Centre for Earth and Climate Research, Bât. Mercator, 3 Place Louis Pasteur, Louvainla-Neuve 1348, Belgium.
E-mail address: firstname.lastname@example.org (E. Aldana Jague). http://dx.doi.org/10.1016/j.still.2015.05.014 0167-1987/ã 2015 Elsevier B.V. All rights reserved.High resolution characterization of the profile in a soil landscape affected by ePlease cite this article in press as: E. Aldana Jague, et al., High resolutio landscape affected by erosion, Soil Tillage Res. (2015), http://dx.doi.org/il organic carbon depth sion
Research lsev ier .com/ locate /st i l ln characterization of the soil organic carbon depth profile in a soil 10.1016/j.still.2015.05.014 thus generate multiple benefits and a broad range of management strategies have been proposed to increase the storage of organic carbon in soils (Freibauer et al., 2004; Lal 2004).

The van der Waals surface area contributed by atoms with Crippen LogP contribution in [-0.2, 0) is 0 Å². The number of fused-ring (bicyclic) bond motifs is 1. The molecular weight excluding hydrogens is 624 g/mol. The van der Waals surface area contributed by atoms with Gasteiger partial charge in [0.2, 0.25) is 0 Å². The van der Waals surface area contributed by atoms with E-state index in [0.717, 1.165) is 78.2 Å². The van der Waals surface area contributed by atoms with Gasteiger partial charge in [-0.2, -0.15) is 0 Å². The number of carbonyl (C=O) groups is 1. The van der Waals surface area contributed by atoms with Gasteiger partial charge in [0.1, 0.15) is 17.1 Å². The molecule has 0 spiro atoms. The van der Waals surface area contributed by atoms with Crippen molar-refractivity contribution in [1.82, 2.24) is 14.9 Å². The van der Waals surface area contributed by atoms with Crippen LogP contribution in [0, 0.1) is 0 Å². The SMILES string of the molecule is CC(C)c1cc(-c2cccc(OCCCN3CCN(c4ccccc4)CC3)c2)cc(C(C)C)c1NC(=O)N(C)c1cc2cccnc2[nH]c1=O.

The identification of rational management strategies as well as the evaluation of their effectiveness requires detailed information on the spatial and temporal patterns of SOC storage. There are several factors influencing the distribution of the SOC content and their relative contribution depends on the spatial and temporal scales under consideration. At the global scale, patterns of SOC are mainly controlled by climatic factors whereby cool and humid regions are characterized SOC-rich soils while hot/cold and dry regions typically contain small amounts of SOC (Stockmann et al., 2013). At the regional scale, the main natural factors influencing the SOC content distribution are soil type, vegetation and the geomorphologic context. At the smaller landscape and/or farm scale, the key factors controlling the variability of SOC are topography, soil and water redistribution processes as well as land-use and management history. In relation to the management strategies discussed above, information is particularly needed at the landscape/farm level: the vertical (i.e., with depth) SOC distribution as well as the effectiveness of management strategies are spatially variable and need to be accounted for (Govers et al., 2013).